‘Mennonites Don’t Dance’ by Darcie Friesen Hossack

Book Reviews

Reviewed by Robin Dudgeon

If there’s two things Mennonites know it’s family and food. Mennonites Don’t Dance, Darcie Friesen Hossack’s debut collection of short fiction, contains both.

The eleven stories held between its covers juxtapose Mennonite tradition with the modern world and emphasize the differences between generations, whether it be a woman and her daughter-in-law as in Ashes, a mother and daughter as in “Dandelion Wine,” or a son and his elderly and dying father as in”Undone Hero.” Each story is a snap shot, a moment in the lives of its subjects, which almost always includes the preparation or eating of food in the storyline. Tradition can bring these families together or tear them apart, but in the end blood is always thicker than water.

Hossack writes in such a way that the sounds, smells, and stories nearly come off the page. You can almost smell the rollkuchen, hear the crisp crunch of fresh watermelon, and taste the sweetness of dandelion wine. Her prose is simple but delicate, plain but punchy. In the opening story “Luna,” Hossack describes Elias Froese as a Samson of a man who works as though “his sweat was being exchanged for jewels in his heavenly crown,” and that the illness that finally claimed him caused his skin to have, “slackened like soft clay sliding off his bones.”

Hossack also creates characters that are real and storylines that often veer off in dark and disturbing directions. What makes the book so compelling are these believably human and often flawed characters (especially among the older ones), who not only defy Mennonite stereotypes, but move the reader in the process, with their humanity and their depth. One such example is Abram Froese in “Luna.” Froese is a plausibly bitter, miserable old man who refers to God as the “Old Bastard Upstairs” and tells his young son Jonah that people are a plague: Abram absorbs compliments to his brother like a blow to the stomach. When he gets home he punches a hole in the wall that Jonah has to patch with plaster.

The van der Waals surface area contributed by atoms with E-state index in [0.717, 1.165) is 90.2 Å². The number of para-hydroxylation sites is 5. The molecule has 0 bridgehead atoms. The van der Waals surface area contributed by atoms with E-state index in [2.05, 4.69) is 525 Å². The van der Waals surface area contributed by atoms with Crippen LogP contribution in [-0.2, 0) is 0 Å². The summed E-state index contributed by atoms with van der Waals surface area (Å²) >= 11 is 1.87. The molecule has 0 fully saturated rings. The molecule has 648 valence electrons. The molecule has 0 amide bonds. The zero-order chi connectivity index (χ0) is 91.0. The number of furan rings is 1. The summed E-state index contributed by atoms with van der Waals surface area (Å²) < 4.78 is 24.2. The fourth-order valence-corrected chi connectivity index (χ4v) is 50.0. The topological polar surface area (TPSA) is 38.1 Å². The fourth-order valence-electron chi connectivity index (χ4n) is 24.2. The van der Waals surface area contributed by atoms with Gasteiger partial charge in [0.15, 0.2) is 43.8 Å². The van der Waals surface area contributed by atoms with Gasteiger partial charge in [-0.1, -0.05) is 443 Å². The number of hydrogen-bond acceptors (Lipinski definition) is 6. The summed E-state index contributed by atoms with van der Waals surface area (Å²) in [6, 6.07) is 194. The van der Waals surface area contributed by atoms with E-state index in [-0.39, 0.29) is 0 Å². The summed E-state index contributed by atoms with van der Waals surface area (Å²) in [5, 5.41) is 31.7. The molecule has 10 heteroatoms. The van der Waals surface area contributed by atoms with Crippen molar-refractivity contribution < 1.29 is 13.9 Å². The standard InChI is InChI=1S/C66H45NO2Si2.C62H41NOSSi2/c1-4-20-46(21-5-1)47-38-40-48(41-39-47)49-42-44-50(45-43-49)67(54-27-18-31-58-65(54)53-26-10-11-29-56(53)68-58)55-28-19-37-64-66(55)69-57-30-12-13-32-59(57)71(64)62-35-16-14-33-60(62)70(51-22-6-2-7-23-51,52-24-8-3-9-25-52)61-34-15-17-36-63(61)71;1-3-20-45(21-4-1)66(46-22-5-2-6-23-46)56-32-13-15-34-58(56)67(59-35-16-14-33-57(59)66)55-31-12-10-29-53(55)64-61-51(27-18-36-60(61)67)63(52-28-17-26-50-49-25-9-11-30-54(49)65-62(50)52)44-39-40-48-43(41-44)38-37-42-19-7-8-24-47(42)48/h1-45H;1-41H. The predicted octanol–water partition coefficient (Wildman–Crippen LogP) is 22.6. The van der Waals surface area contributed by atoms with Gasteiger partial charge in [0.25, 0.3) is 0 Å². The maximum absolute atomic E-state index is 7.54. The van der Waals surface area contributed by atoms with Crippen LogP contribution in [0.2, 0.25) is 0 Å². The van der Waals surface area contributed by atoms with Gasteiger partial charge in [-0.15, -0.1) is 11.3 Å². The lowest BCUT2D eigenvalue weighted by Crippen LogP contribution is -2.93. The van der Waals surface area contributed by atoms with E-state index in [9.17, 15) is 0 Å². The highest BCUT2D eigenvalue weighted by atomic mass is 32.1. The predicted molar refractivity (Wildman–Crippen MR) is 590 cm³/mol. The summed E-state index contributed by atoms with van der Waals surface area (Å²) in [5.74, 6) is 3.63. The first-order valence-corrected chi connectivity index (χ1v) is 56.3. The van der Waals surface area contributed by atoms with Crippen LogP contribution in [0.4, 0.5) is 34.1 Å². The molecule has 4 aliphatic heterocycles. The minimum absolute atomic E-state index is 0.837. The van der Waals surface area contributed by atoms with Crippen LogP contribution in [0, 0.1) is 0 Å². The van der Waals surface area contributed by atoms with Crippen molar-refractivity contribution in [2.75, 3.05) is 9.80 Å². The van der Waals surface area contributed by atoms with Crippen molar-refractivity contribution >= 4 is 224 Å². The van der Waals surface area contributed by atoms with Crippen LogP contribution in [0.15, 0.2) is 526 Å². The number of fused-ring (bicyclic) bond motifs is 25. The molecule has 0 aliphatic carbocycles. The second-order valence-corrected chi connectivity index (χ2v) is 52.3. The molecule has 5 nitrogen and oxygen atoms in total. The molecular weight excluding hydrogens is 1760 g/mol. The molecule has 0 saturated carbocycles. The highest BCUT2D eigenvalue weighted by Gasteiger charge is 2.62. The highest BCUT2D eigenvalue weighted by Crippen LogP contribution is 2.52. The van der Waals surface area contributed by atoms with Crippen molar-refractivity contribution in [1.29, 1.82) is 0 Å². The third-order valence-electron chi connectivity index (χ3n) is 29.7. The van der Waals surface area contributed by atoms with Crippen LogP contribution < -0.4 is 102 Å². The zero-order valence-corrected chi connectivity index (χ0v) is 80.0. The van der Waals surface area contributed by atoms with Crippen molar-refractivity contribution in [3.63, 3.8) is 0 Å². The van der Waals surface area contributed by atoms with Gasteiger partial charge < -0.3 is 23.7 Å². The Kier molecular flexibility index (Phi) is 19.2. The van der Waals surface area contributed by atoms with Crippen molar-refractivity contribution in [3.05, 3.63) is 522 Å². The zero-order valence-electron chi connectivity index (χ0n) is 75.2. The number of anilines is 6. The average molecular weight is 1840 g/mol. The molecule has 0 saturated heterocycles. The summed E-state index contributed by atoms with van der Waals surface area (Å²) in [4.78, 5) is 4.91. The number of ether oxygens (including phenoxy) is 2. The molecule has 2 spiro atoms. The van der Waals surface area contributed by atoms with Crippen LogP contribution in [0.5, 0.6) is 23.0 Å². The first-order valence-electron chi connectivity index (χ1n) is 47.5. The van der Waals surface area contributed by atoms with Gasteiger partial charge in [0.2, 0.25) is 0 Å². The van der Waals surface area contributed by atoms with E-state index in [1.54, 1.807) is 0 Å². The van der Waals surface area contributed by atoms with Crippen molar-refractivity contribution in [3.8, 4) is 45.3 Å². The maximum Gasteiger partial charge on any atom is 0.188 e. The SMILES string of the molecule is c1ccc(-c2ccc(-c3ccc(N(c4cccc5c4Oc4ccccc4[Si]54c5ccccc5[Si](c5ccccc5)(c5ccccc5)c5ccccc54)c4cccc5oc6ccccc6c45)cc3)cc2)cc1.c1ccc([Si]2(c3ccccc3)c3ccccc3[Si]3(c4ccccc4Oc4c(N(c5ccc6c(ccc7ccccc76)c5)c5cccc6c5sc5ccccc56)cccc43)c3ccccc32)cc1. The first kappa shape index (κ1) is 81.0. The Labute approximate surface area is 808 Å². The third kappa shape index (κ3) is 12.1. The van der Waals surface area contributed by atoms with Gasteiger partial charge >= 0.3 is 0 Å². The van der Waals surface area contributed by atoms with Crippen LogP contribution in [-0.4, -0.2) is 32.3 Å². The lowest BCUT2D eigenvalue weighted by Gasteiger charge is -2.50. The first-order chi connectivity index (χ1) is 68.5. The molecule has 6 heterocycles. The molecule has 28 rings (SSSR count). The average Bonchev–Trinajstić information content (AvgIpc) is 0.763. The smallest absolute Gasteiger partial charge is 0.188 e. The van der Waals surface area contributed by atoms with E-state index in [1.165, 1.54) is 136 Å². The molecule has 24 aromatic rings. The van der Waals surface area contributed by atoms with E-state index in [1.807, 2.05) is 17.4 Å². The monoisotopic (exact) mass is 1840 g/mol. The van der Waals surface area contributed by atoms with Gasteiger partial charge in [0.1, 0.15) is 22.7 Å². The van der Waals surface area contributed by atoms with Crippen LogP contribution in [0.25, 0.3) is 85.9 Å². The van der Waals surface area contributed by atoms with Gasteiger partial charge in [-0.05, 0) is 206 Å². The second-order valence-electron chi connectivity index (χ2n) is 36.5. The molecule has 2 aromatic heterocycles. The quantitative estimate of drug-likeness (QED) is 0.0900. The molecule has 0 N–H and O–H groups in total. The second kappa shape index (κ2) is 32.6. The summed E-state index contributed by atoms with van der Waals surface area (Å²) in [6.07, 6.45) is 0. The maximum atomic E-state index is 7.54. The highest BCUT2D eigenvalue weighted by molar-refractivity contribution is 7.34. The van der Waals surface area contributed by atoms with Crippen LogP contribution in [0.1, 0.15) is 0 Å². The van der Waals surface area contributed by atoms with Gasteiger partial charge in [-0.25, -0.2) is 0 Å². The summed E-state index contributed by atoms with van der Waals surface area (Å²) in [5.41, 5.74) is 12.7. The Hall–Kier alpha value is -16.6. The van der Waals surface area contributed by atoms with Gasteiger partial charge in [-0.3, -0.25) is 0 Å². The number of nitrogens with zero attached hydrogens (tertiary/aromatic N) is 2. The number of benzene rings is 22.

In addition to juxtaposing tradition with modernity, each of the eleven stories seems to be united by what is left unsaid. Not only does Hossack not tie up the loose ends, but she never tells the reader what to think.

The title story not only has this struggle between old and new but it is also open-ended. In it Lizabeth Klassen is the rebel in a family of eight children, the one everyone assumes will eventually fit the mould:

More than anything Lizabeth wanted to go to a matinee… but because hundreds of years of Mennonite tradition weren’t about to give her a day off to indulge in some civilization, she swaddled herself in an apron first thing every morning, just like her mother and sisters. Sisters, who unlike Lizabeth, never thought of running to the edge of their village to see whether they’d fall off a precipice. Straight into the real world.

And she did fall into the real world. After high school Lizabeth got a job, married a non-Mennonite her parents did not approve of, and had a baby girl. Despite living in Calgary, when things fell apart Lizabeth’s family was there. The closing scene, to me, was what made this book so good. Beautifully and economically Hossack crafts a silent understanding as Lizabeth stands in the doorway and watches her mom in the kitchen, baby balanced on one hip, making chokecherries into syrup and chicken soup with star anise, as relaxed as if it were her own kitchen.

Interestingly enough Hossack picks up this story line again in Magpie, with Lizabeth’s daughter Magda. Magda, nicknamed magpie, now lives with her maternal grandparents after her dad left and mom dumped her there. As the story progresses we can see how Magda’s life was troubled. Her father clearly disliked his in-laws and would go away on ‘business’ any time they were in town, while her mother Lizabeth, clearly became an emotionally unstable adult, and refused to travel to Mennonite country to visit her parents because ghosts lived there. Magda’s world is clearly shaken when she finds out her mother is coming for her, but in the end Hossack seems to suggest the choice is in her hands.

Since its release in fall 2010, Mennonites Don’t Dance has received a lot of praise, including being shortlisted for the Commonwealth Writers’ Prize for first fiction. The story “Little Lamb” was nominated for the McClelland & Stewart Journey Prize, and “Ashes” and “Dandelion Wine” placed second and third at the Okanagan Short Fiction Contest. A number of the stories previously appeared in literary magazines and anthologies.

Hossack is now writing her first novel while working as a food writer for the Kelowna Daily Courier, Kamloops This Week, and most recently blogging for thepeartree.ca.


Thistledown | 180 pages |  $18.95 | paper | ISBN #978-1897235782

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Contributor

Robin Dudgeon


Robin Dudgeon is a freelance journalist whose work has appeared in the Uniter, Uptown, LocalFare magazine and others. She graduates from the University of Winnipeg this summer.